Monday, 8 April 2013

Guest Blogpost: Breaking Down the Shadow Inventory

By Sarah Parr
Recent statistics portray a positive picture for the real estate industry and consumer economy. A recent Corelogic report shows that the shadow inventory of homes has decreased 28 percent from when it peaked in 2010. As of early this year, the shadow inventory comprises approximately 2.2 million housing units, or in real estate terms, nine months of supply. CoreLogic calculated the number of very delinquent homes, properties in foreclosure and homes held as REOs (real estate-owned) by mortgage servicers, but are not yet listed on multiple listing services (MLS) to determine the shadow inventory figure.
The shadow inventory
The shadow inventory can refer to all of the homes held by banks, but not offered for sale, and homes that people are waiting to put on the market because they are expecting better prices in the future. The shadow inventory also consists of vacant “zombie foreclosures.” A lot of homeowners anticipate foreclosure and then move out of their house, leaving it vacant for a period of time while the mortgage lender contemplates foreclosure.
How it’s created
RealtyTRAC states that the finalization of the National Mortgage Settlement in April 2012 contributed to the growth of the shadow inventory because of a 59 percent spike in properties in some stage of foreclosure. Under the settlement, banks and lenders have been obliged to work with homeowners on loan modifications, preventing foreclosure and keeping these homes off the market. The states in which the shadow inventory grew are mostly judicial process states, and as Pine Hills, FL foreclosure lawyers will tell you, they are more prone to having a buildup of lengthy foreclosure cases in their courts.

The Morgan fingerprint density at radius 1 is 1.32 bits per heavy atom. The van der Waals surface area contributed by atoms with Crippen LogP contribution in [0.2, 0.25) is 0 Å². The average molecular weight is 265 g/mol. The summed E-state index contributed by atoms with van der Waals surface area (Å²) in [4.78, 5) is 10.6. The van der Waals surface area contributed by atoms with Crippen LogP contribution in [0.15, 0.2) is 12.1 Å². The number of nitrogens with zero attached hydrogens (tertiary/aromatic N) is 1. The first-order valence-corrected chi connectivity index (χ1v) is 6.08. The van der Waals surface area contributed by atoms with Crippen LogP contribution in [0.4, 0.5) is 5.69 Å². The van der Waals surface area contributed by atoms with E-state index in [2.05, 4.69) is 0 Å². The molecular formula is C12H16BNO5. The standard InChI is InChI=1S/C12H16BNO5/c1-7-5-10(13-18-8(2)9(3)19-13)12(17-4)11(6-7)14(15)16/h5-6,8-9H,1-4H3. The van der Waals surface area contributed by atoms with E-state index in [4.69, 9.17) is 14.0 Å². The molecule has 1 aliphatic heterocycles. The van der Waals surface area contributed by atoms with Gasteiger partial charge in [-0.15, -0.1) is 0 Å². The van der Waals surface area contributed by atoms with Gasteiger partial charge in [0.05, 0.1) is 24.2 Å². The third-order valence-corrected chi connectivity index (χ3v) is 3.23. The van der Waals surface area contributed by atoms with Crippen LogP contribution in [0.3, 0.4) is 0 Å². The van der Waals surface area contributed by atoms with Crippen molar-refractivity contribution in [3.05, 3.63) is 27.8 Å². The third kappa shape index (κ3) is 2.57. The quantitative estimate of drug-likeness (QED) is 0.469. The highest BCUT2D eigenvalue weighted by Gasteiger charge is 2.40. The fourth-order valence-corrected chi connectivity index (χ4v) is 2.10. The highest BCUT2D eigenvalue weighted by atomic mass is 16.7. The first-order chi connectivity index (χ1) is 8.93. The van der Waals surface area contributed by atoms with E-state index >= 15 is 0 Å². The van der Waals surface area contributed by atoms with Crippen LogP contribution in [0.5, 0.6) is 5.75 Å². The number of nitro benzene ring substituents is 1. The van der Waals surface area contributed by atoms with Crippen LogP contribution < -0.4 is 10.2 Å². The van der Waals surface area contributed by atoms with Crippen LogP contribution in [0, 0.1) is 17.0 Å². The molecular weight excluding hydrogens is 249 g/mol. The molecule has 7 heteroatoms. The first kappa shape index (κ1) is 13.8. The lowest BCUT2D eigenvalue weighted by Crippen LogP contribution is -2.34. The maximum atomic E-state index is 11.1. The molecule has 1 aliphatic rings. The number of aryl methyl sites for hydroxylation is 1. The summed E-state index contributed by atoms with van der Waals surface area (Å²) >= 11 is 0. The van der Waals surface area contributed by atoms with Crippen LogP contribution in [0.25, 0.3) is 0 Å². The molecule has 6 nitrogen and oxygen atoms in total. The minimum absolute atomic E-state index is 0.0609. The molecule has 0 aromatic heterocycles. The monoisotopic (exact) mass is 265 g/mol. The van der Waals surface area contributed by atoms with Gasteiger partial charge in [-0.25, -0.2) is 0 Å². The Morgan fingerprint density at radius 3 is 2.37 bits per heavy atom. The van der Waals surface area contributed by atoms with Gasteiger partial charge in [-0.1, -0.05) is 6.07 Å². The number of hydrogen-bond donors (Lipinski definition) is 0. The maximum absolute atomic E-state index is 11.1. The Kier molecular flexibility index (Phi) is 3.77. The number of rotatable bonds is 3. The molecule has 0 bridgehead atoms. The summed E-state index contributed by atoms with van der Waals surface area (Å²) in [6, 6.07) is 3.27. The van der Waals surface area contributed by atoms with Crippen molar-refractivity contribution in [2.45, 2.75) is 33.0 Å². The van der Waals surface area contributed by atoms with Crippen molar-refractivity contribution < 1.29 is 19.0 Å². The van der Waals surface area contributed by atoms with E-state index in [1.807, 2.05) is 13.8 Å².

Its impact on real estate
Experts in the real estate field initially feared properties in the shadow inventory would be listed simultaneously, leading to a decrease in property values in certain communities. According to Reuters, though, properties in the shadow inventory have been listed in small batches, and the low inventory has actually caused an increase in prices in some areas. Investment firms have also helped diminish potential flooding of the market by purchasing some of the shadow inventory, according to a TIME article. Investors buy out distressed real estate when it first hits the market. They often beat individual buyers with cash offers, sometimes before properties are listed.
Even so, a shadow inventory can create uncertainty both for homeowners looking to sell and for predicting when a specific local housing market can expect full recovery. The shadow inventory can also skew housing inventory data.

Sarah Parr is a Central Florida-based writer who blogs about foreclosure issues.

Shadow Inventory down 28% from '10

1 comment:

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